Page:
Price Shopping – When purchasing a new or pre-owned vehicle there can be a gigantic disparity between the asking price from one dealership to the next. Because of this disparity, it’s extremely important to spend the time shopping around to ensure you are paying the lowest possible price. If you don’t have the time to shop around, or dislike negotiating, there are online services such as CarBargains or TrueCar that will research pricing information and provide you with a list of local dealers offering the most competitive deals. Costco also has an auto program that negotiates prearranged pricing for their members and connects you with a local dealership that participates in the program. When negotiating the price, ask for the out-the-door costs which includes state and local taxes, registration, documentation, and dealer fees. Pay close attention to the cost of the vehicle rather than the monthly payment as there are lots of games the dealer can play to charge you more while lowering your monthly payment. It’s also important to check out any rebates offered by the manufacturer as they can be quite significant.
Negotiate Trade-In – The profit margin on new car sales is very slim so most dealerships make their money buying and selling pre-owned cars. As a result, most dealerships will offer you pennies on the dollar for your trade-in. It’s important to treat your trade-in negotiation separately from your purchase negotiation. In other words, you should formally agree on the price of the vehicle you are purchasing before you start talking figures with regards to your trade-in. When you are ready to talk about your trade-in, be sure to come to the table prepared. There are several online sites such as Edmunds and Kelley Blue Book where you can enter your vehicle information and get specific valuation information. Don’t be afraid to print these estimates out and take them to the dealership. If the dealership doesn’t want to offer you a fair price for your trade-in, you should strongly consider selling your vehicle on your own. Online sites such as Cars.com let you list your vehicle for fee while other sites such as Autotrader allow you to build an advertisement for a small fee.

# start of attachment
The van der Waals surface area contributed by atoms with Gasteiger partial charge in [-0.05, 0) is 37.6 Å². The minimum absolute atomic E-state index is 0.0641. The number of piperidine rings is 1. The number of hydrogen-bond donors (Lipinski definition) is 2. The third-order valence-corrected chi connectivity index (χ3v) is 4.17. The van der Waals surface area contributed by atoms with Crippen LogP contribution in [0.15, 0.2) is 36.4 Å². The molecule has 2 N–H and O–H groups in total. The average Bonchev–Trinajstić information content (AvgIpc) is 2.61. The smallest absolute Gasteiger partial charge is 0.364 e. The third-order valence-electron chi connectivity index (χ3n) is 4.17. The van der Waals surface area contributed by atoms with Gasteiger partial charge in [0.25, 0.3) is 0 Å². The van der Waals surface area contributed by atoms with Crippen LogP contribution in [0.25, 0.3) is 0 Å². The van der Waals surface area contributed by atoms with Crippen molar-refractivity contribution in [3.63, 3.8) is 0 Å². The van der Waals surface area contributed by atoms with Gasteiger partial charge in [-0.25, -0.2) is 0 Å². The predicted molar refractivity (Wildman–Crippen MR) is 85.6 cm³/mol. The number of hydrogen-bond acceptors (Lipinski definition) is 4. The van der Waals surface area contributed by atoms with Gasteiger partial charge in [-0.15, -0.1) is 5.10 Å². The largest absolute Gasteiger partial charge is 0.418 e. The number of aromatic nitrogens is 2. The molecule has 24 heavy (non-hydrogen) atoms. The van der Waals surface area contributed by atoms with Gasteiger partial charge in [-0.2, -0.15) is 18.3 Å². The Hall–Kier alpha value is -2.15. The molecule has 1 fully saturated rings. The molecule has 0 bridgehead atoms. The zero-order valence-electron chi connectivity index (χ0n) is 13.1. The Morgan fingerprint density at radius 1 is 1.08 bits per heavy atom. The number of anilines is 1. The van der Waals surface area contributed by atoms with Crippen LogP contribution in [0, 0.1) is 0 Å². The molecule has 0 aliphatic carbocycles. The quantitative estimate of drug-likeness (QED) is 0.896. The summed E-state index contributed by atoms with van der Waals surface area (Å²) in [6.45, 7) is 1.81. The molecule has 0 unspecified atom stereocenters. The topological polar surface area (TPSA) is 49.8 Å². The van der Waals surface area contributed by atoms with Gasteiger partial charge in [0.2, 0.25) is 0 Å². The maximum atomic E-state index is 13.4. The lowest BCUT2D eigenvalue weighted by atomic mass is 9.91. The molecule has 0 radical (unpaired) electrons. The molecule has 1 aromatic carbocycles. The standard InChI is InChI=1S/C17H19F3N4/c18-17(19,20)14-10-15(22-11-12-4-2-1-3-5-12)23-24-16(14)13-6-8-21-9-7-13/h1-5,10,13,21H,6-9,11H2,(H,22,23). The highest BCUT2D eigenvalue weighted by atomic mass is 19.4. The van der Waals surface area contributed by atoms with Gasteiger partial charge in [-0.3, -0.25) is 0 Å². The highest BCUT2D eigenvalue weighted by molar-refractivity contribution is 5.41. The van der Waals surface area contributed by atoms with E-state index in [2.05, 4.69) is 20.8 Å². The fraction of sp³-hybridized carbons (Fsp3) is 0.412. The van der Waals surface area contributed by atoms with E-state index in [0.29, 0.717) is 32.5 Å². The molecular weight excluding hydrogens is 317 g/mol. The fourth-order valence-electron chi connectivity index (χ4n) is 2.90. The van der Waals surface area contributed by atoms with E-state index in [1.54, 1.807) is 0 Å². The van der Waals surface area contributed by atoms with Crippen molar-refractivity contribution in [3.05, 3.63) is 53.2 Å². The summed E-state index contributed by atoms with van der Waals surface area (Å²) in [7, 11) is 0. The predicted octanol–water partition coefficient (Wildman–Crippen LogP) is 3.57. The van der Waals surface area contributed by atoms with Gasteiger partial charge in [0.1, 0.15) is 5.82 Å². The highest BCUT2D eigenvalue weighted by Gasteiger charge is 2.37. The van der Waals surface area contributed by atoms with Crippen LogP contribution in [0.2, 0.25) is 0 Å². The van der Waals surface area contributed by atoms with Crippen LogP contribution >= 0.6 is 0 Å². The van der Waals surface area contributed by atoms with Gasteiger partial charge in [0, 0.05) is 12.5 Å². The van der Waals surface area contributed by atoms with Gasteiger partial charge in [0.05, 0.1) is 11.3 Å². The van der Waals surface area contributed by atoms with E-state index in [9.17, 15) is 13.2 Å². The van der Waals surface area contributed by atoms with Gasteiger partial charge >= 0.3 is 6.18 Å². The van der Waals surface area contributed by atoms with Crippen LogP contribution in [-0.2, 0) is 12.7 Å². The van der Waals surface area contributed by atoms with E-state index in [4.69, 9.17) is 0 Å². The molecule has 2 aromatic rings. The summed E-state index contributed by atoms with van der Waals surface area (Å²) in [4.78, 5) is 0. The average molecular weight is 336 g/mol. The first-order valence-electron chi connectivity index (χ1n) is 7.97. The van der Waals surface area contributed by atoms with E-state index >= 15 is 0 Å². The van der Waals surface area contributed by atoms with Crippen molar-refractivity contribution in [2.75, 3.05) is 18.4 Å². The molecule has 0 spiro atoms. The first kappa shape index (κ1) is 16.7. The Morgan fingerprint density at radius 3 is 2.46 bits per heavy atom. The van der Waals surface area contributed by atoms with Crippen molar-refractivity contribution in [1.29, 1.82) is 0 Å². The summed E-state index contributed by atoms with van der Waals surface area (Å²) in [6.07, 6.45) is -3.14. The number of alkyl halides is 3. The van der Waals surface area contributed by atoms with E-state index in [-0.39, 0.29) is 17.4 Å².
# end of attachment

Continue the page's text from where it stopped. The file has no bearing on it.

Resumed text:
Secure Financing – Financing can be a great option to purchase a vehicle for a number of reasons. Many car manufactures are offering cash back incentives for those buyers who finance a car through their lending program. Furthermore, the interest rates offered by these manufactures are often below 3% depending on the length of the loan. Pre-owned vehicles are typically financed through the dealership’s lending program and tend to have higher rates. Be sure to check with you local bank or credit union before agreeing to financing with the dealership as they can be very competitive and may offer more flexibility. When evaluating which loan is best for you, consider the down payment, trade-in value, loan term, and interest rate. If you need help with the calculation there are online calculators to help you determine how much car you can afford based on the highest monthly payment you can afford.
Regardless of if you decide to purchase a new or pre-owned vehicle it’s important to do your research. Make a list of must haves such as a sunroof or third row seating to help narrow down and identify potential vehicles. After picking a vehicle that meets your needs, be sure to read reviews so you can hear what other owners like and dislike. If you decide to move forward, schedule a test drive so you can get a true feel for the vehicle and don’t forget to examine the vehicle for any major defects.